pillars of health
“Don’t make becoming who you want to be and loving who you are goals for the future, start right now.”
~ Aviva Romm
Nutrition is a foundational pillar of health. What you eat matters, and it matters a lot. Unfortunately, over half of Americans are insulin resistant or suffer from some form of disordered metabolism that is associated with a western diet.
Our recommendation to combat the deadly triad: cardiovascular disease, diabetes, and hyperlipidemia is to eat real food. This includes grass fed, free range meats, seafood, and eggs, vegetables and fruits, natural fats, herbs, and spices. Limit your sugar and processed carbohydrates (things that come in cans, boxes, or bags). Limit alcohol and highly processed grains, and avoid nitrates and sulfites.
See the Whole 30 dietary recommendations for a great meal template that is clinically proven to improve health. Other questions we like to explore are: How is your relationship with food? Is your caloric intake appropriate for the amount of energy you are expending? We help to find a nutrition plan that will work for you and your family by assessing your personal needs and by assessing your social and behavioral needs as well.
Sedentary lifestyles are associated with decreased life span and chronic disease and illness. What types of activities do you do on a daily basis? Are you working on cardiovascular endurance, muscular strength, and flexibility? How is your posture, and are you able to perform self-care activities?
We recommend exercising 4-6x per week, for 30-60 minute increments, through walking, hiking, jogging, hit training, CrossFit, Barre, yoga, and PT. A short burst of high-intensity exercise daily is associated with metabolic flexibility and combating the epidemic of over-nutrition and metabolic disease. We ask our patients to try for 10,000 steps per day minimum.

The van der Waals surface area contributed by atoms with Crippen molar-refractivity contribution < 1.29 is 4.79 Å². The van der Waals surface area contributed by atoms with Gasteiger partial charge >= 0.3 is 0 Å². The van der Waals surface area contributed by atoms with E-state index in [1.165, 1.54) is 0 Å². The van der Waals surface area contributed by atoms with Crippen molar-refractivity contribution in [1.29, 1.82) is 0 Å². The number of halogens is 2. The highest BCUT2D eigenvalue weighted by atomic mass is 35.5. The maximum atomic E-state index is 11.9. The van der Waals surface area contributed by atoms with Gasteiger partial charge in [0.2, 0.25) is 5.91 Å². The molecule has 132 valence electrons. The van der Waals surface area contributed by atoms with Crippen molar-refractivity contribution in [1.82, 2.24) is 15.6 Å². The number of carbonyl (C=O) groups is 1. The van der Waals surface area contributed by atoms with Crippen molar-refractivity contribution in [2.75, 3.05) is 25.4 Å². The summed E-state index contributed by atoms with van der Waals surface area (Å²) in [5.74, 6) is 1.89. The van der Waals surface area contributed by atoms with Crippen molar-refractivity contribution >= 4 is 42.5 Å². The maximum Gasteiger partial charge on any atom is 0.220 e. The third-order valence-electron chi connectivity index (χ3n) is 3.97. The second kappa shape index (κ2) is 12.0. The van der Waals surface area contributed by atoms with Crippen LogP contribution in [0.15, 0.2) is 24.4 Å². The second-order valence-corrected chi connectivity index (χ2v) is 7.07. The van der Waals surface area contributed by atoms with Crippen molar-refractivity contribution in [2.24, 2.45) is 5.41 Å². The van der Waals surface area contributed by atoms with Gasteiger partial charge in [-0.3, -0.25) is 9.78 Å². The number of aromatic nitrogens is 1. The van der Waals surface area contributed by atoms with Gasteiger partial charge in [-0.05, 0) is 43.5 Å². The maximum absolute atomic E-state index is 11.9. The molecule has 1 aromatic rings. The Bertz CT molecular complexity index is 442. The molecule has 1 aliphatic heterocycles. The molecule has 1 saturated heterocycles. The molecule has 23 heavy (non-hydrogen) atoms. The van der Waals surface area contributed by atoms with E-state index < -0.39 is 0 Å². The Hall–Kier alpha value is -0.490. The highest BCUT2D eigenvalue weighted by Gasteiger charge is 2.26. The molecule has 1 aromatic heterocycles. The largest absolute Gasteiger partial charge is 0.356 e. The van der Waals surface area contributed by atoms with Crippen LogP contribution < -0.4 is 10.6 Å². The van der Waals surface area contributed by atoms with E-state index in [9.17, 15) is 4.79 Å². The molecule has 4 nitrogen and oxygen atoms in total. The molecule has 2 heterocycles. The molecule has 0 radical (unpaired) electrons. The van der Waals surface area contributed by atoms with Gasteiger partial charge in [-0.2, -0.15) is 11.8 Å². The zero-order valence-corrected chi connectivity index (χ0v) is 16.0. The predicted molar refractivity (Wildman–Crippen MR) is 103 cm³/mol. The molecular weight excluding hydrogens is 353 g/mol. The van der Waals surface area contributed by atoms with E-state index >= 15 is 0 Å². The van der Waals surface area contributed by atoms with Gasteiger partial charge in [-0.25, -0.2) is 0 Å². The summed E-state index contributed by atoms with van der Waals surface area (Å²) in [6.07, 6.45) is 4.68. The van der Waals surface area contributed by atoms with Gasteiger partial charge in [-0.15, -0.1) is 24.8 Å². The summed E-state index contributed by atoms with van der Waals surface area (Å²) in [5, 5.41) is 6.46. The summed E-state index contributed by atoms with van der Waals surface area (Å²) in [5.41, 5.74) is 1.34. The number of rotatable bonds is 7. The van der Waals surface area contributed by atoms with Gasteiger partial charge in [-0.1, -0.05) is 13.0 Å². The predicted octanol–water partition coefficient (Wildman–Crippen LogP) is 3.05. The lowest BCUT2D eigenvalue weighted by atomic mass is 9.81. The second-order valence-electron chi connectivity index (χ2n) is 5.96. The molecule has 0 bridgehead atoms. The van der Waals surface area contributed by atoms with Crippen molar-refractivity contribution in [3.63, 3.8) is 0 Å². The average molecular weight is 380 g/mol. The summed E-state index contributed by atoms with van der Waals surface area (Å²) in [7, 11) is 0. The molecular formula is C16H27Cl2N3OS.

What do you do for self-care? How is the quality of your sleep? Are you getting 8 hours of sleep each night? How well do you manage stress? What tools do you use to combat anxiety and depression? How do you bounce back from adversity? Do you practice spirituality or belief in a higher power?
We recommend finding stress management techniques that work for you. Some of the tools we counsel on are reading, journaling, mindfulness practices, being in nature, working out, going to therapy, or any activity that helps to eliminate stress. We are here to help our patients find healthy coping mechanisms to daily stressors by being intentional about the way we manage stress.
Community is an underestimated pillar of health that has been in the spotlight since covid and mandatory quarantine. Humans have a basic need to belong, or to be in community with others. Are you a part of a community? Do you prioritize time with friends and family? How do you connect with yourself and with others? We know that finding a community of people to share in life with helps with more fulfilling life and also increases longevity.